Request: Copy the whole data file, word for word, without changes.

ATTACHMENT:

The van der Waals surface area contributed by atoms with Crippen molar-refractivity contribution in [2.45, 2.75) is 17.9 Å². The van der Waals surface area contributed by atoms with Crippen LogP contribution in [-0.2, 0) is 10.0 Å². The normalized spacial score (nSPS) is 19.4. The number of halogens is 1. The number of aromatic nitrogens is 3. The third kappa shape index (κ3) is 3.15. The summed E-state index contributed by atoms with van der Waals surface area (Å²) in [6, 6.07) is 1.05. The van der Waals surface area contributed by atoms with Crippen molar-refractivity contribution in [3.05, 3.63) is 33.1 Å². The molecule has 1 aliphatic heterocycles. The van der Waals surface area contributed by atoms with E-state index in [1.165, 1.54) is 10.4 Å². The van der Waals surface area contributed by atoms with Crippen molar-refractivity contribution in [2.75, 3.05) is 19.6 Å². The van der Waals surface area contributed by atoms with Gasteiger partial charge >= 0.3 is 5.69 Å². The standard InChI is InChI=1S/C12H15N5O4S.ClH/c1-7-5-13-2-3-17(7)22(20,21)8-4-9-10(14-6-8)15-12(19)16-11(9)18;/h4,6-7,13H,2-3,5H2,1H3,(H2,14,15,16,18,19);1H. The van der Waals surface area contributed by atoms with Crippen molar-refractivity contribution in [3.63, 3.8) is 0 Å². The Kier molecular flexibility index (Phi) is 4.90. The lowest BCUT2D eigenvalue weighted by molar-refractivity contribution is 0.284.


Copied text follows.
The van der Waals surface area contributed by atoms with Crippen molar-refractivity contribution in [2.45, 2.75) is 17.9 Å². The van der Waals surface area contributed by atoms with Crippen LogP contribution in [-0.2, 0) is 10.0 Å². The normalized spacial score (nSPS) is 19.4. The number of halogens is 1. The number of aromatic nitrogens is 3. The third kappa shape index (κ3) is 3.15. The summed E-state index contributed by atoms with van der Waals surface area (Å²) in [6, 6.07) is 1.05. The van der Waals surface area contributed by atoms with Crippen molar-refractivity contribution in [3.05, 3.63) is 33.1 Å². The molecule has 1 aliphatic heterocycles. The van der Waals surface area contributed by atoms with E-state index in [1.165, 1.54) is 10.4 Å². The van der Waals surface area contributed by atoms with Crippen molar-refractivity contribution in [2.75, 3.05) is 19.6 Å². The van der Waals surface area contributed by atoms with Gasteiger partial charge >= 0.3 is 5.69 Å². The standard InChI is InChI=1S/C12H15N5O4S.ClH/c1-7-5-13-2-3-17(7)22(20,21)8-4-9-10(14-6-8)15-12(19)16-11(9)18;/h4,6-7,13H,2-3,5H2,1H3,(H2,14,15,16,18,19);1H. The van der Waals surface area contributed by atoms with Crippen molar-refractivity contribution in [3.63, 3.8) is 0 Å². The Kier molecular flexibility index (Phi) is 4.90. The lowest BCUT2D eigenvalue weighted by molar-refractivity contribution is 0.284.